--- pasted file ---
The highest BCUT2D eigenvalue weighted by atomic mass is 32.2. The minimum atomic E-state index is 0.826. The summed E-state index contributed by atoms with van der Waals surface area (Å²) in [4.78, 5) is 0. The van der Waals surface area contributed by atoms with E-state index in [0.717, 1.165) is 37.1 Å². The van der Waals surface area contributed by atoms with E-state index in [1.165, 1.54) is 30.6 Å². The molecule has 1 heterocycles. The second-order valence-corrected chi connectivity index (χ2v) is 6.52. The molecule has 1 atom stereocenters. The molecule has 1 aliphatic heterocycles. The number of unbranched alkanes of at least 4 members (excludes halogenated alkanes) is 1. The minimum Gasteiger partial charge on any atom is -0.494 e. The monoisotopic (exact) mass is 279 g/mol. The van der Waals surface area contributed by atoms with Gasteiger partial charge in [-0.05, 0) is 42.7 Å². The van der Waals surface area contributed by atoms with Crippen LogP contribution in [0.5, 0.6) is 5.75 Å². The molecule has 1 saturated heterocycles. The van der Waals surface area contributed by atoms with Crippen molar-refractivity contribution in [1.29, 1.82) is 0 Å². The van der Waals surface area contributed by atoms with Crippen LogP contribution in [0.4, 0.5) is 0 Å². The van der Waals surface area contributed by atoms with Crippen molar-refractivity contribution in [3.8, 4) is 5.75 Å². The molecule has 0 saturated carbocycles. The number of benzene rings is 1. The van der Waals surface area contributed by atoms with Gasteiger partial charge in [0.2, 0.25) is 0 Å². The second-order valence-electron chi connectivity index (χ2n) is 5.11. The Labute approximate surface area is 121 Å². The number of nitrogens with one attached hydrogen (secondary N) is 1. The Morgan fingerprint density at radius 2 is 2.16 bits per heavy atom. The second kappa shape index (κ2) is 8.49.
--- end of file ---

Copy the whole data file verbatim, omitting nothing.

The highest BCUT2D eigenvalue weighted by atomic mass is 32.2. The minimum atomic E-state index is 0.826. The summed E-state index contributed by atoms with van der Waals surface area (Å²) in [4.78, 5) is 0. The van der Waals surface area contributed by atoms with E-state index in [0.717, 1.165) is 37.1 Å². The van der Waals surface area contributed by atoms with E-state index in [1.165, 1.54) is 30.6 Å². The molecule has 1 heterocycles. The second-order valence-corrected chi connectivity index (χ2v) is 6.52. The molecule has 1 atom stereocenters. The molecule has 1 aliphatic heterocycles. The number of unbranched alkanes of at least 4 members (excludes halogenated alkanes) is 1. The minimum Gasteiger partial charge on any atom is -0.494 e. The monoisotopic (exact) mass is 279 g/mol. The van der Waals surface area contributed by atoms with Gasteiger partial charge in [-0.05, 0) is 42.7 Å². The van der Waals surface area contributed by atoms with Crippen LogP contribution in [0.5, 0.6) is 5.75 Å². The molecule has 1 saturated heterocycles. The van der Waals surface area contributed by atoms with Crippen molar-refractivity contribution in [1.29, 1.82) is 0 Å². The van der Waals surface area contributed by atoms with Crippen LogP contribution in [0.4, 0.5) is 0 Å². The van der Waals surface area contributed by atoms with Crippen molar-refractivity contribution in [3.8, 4) is 5.75 Å². The molecule has 0 saturated carbocycles. The number of benzene rings is 1. The van der Waals surface area contributed by atoms with Gasteiger partial charge in [0.2, 0.25) is 0 Å². The second-order valence-electron chi connectivity index (χ2n) is 5.11. The Labute approximate surface area is 121 Å². The number of nitrogens with one attached hydrogen (secondary N) is 1. The Morgan fingerprint density at radius 2 is 2.16 bits per heavy atom. The second kappa shape index (κ2) is 8.49.